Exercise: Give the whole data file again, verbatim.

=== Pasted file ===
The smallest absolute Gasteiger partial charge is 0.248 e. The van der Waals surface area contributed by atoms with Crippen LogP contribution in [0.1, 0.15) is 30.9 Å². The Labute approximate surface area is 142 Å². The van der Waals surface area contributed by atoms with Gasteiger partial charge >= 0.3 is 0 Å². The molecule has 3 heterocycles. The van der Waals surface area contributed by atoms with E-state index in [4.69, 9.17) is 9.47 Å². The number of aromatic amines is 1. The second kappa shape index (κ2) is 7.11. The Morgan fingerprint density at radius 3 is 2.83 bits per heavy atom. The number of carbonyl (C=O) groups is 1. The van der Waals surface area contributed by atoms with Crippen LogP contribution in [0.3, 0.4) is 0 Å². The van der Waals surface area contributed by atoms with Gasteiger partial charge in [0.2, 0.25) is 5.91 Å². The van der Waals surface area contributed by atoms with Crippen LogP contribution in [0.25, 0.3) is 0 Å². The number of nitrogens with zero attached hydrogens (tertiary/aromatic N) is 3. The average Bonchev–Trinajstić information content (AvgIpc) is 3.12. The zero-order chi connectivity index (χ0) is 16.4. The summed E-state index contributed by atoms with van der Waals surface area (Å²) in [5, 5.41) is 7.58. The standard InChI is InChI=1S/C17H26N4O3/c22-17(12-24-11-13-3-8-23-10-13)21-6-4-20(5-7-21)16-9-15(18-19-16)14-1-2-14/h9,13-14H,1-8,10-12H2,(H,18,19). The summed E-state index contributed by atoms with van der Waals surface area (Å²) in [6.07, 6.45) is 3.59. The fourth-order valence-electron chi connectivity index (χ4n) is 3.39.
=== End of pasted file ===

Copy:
The smallest absolute Gasteiger partial charge is 0.248 e. The van der Waals surface area contributed by atoms with Crippen LogP contribution in [0.1, 0.15) is 30.9 Å². The Labute approximate surface area is 142 Å². The van der Waals surface area contributed by atoms with Gasteiger partial charge >= 0.3 is 0 Å². The molecule has 3 heterocycles. The van der Waals surface area contributed by atoms with E-state index in [4.69, 9.17) is 9.47 Å². The number of aromatic amines is 1. The second kappa shape index (κ2) is 7.11. The Morgan fingerprint density at radius 3 is 2.83 bits per heavy atom. The number of carbonyl (C=O) groups is 1. The van der Waals surface area contributed by atoms with Crippen LogP contribution in [0.3, 0.4) is 0 Å². The van der Waals surface area contributed by atoms with Gasteiger partial charge in [0.2, 0.25) is 5.91 Å². The van der Waals surface area contributed by atoms with Crippen LogP contribution in [0.25, 0.3) is 0 Å². The number of nitrogens with zero attached hydrogens (tertiary/aromatic N) is 3. The average Bonchev–Trinajstić information content (AvgIpc) is 3.12. The zero-order chi connectivity index (χ0) is 16.4. The summed E-state index contributed by atoms with van der Waals surface area (Å²) in [5, 5.41) is 7.58. The standard InChI is InChI=1S/C17H26N4O3/c22-17(12-24-11-13-3-8-23-10-13)21-6-4-20(5-7-21)16-9-15(18-19-16)14-1-2-14/h9,13-14H,1-8,10-12H2,(H,18,19). The summed E-state index contributed by atoms with van der Waals surface area (Å²) in [6.07, 6.45) is 3.59. The fourth-order valence-electron chi connectivity index (χ4n) is 3.39.